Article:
Now that the so-called Cash-for-Clunkers bill is ready for President Obama's signature, attention is turning to how much of an impact the negotiated bill will actually have on U.S. car sales. There are a lot of positive stories about the bill floating around – headlines hopefully implore that the bill might "jumpstart U.S. auto sales" and claim "Has Uncle Sam got a deal for you." But will the law, with its fairly tight requirements, really stimulate sales? Some auto analysts don't think so.

Four analysts interviewed by Automotive News estimate that only 70,000 to 200,000 more vehicles will be sold because of the clunkers bill. According to the detractors, there are three main factors that will likely blunt the bill's impact:
  • It's just four months long – the law will only offer cash for your clunkers from July 1 until November 1.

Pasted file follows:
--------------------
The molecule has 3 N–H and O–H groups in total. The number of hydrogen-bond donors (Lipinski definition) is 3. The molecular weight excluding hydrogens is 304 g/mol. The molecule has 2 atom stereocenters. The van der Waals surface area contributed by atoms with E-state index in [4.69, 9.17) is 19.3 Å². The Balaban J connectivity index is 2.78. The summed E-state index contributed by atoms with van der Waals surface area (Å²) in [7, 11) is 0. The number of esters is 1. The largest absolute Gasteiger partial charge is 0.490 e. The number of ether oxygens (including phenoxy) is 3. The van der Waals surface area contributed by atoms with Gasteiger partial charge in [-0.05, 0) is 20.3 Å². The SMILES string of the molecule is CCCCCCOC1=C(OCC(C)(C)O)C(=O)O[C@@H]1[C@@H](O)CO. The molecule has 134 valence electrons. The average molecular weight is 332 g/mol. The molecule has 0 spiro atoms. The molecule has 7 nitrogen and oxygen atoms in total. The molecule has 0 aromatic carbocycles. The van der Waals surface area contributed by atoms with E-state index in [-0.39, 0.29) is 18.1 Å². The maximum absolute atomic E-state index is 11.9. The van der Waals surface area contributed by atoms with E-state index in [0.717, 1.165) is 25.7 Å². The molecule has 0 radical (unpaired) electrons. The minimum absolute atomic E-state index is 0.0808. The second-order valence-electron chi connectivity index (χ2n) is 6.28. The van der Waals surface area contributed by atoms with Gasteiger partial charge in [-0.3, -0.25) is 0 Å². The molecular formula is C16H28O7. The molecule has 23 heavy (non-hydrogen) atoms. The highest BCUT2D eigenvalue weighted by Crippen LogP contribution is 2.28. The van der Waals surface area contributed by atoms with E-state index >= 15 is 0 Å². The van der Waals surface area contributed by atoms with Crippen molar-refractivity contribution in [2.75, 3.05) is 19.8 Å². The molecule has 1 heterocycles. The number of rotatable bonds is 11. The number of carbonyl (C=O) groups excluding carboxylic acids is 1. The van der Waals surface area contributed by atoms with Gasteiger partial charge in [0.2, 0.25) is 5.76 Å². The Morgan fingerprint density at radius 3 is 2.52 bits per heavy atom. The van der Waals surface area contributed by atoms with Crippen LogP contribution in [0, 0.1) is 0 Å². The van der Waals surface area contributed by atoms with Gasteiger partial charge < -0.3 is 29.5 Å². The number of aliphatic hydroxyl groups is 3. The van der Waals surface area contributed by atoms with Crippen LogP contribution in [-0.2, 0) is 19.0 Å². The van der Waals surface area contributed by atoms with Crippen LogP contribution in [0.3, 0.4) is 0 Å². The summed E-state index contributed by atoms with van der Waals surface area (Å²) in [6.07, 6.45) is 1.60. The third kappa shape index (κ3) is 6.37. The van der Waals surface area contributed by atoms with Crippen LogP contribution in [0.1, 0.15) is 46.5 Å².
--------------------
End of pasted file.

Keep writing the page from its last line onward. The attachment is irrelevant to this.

• While the bill requires the new vehicle to be more fuel efficient than the one you're trading in, the 18 mpg limit on the old ride (details here) doesn't encompass nearly enough vehicles.
  • The economics of the law don't make a lot of sense in the real world. If you're driving an eligible car, then chances are that you can't afford to purchase a new vehicle right now – even if you can get a $4,500 federal credit on the price. More often than not, it makes greater sense to just buy a used car.
[Source: Automotive News (subs req'd) | Image: KB35 under CC 2.0]
Photo by KB35. Licensed under Creative Commons license 2.0.

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